The way I view religion, it has to have one or more conscious entities controlling the universe. I don’t know that it necessarily has to include a code of behavior, but religions almost invariably do. There’s also frequently an overriding sense of fairness, that people who do good will be rewarded and those who do evil will be punished. Really, the fact that I don’t see much evidence of this being true is part of why I’m not so keen on religion. I WISH it were true, but where’s the proof? That said, even if true fairness and justice don’t exist, they are ideals toward which we can and should strive, and I’m sure most of us can agree on this despite our religious or philosophical beliefs. Well, maybe not Glenn Beck, who claims to look down on “social justice.” Isn’t justice social by its very nature? Slacktivist had a good post on this subject a few years ago. Anyway, within religion, the fact that real life often ISN’T particularly just is often tied in with the concept that your earthly life isn’t all you have. Some teach of life after death in a paradise or place of endless torture, while others have your deeds influence the form in which you’re reincarnated.
Within Indian religions, the cosmic sense of fairness can be expressed in terms of karma. Everyone thinks they know what karma means, but in popular usage its actual significance is frequently diminished. While “if you do something bad, bad stuff is going to happen to you” can be a PART of karma, it’s not all there is.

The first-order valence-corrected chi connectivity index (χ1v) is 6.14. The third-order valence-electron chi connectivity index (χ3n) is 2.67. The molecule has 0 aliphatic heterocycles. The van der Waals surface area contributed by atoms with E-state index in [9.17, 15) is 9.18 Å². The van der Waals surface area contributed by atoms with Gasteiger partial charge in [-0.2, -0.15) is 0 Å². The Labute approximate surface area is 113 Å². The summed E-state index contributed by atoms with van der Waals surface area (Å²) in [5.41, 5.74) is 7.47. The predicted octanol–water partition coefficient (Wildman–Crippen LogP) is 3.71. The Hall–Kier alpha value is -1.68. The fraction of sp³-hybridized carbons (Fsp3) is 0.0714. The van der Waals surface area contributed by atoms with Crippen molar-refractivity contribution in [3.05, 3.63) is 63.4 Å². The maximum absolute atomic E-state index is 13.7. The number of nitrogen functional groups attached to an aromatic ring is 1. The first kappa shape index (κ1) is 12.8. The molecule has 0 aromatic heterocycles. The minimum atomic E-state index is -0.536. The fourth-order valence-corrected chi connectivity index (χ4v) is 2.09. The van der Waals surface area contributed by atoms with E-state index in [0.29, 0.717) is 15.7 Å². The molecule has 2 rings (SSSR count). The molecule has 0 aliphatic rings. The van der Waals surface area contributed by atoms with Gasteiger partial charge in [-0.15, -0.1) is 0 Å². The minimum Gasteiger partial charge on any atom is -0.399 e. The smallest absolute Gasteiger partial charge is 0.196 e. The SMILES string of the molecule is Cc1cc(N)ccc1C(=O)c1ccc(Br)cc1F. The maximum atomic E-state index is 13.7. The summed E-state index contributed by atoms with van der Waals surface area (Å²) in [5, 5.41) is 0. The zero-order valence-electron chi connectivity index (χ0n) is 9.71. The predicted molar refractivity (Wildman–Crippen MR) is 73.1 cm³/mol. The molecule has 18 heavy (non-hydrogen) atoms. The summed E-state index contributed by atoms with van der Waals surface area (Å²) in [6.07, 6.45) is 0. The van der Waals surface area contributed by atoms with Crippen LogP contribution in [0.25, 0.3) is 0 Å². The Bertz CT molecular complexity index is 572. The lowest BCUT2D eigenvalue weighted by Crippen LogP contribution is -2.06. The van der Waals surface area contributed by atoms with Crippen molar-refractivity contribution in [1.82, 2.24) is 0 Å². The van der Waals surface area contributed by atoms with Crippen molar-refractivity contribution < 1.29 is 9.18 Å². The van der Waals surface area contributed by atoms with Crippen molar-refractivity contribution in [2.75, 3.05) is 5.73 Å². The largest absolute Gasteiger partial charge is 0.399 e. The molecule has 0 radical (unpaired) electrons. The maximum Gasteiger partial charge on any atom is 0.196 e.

I’m no expert on the subject, but from what I’ve heard and read it’s more the idea of cause and effect in general, and how it can relate to the individual. There isn’t necessarily a one-to-one correspondence between an action and its consequence, but the karma you accumulate will eventually affect your fortune. If there are mathematics involved, the cosmic accountants aren’t going to let us see them. Karma could, perhaps, be said to be linked to Newton’s Third Law of Motion, albeit on a moral and spiritual level rather than a purely physical one.
I’ve heard before that Hindus consider even the gods subject to karma, but the subject of what makes a god in Hinduism is a quite complex one. Apparently some Hindus think that the ultimate god is not subject to karma, and indeed is the one who controls it. The position taken by modern monotheistic religions is often that God, being the one who CREATED the laws, is not subject to them himself, but not everyone agrees with this. Just today I caught a little bit of Joel Osteen insisting that God plays by rules. Mind you, the rule he mentioned is that bad things will happen to you if you expect them to, which sounds a little more like The Secret than the Bible, but whatever. If God is truly omnipotent, then he’d presumably only operate under any kind of law because he wanted to. As I’ve pointed out before, though, if God came up with the idea of what justice and fairness are, why doesn’t he always act just and fair by the standards he gave humanity?
Many classical gods clearly have their limits, as seen in the idea that the death of the gods at Ragnarok resulted at least partially from their breaking oaths, particularly the one they swore to the giant who built the never-completed wall around Asgard. Oaths are also important to the Greek gods, inasmuch as Hesiod claimed that any deity who broke an oath on the River Styx would be punished by being forced to lie around insensible for a year, after which they’d be banned from Olympus for a further nine. This might well reflect the ancient Greek view of exile being pretty much the worst imaginable punishment. The penalty was apparently prescribed by Zeus as a reward for the nymph of the Styx helping him out in his war against the Titans, but I don’t know whether he himself was subject to it.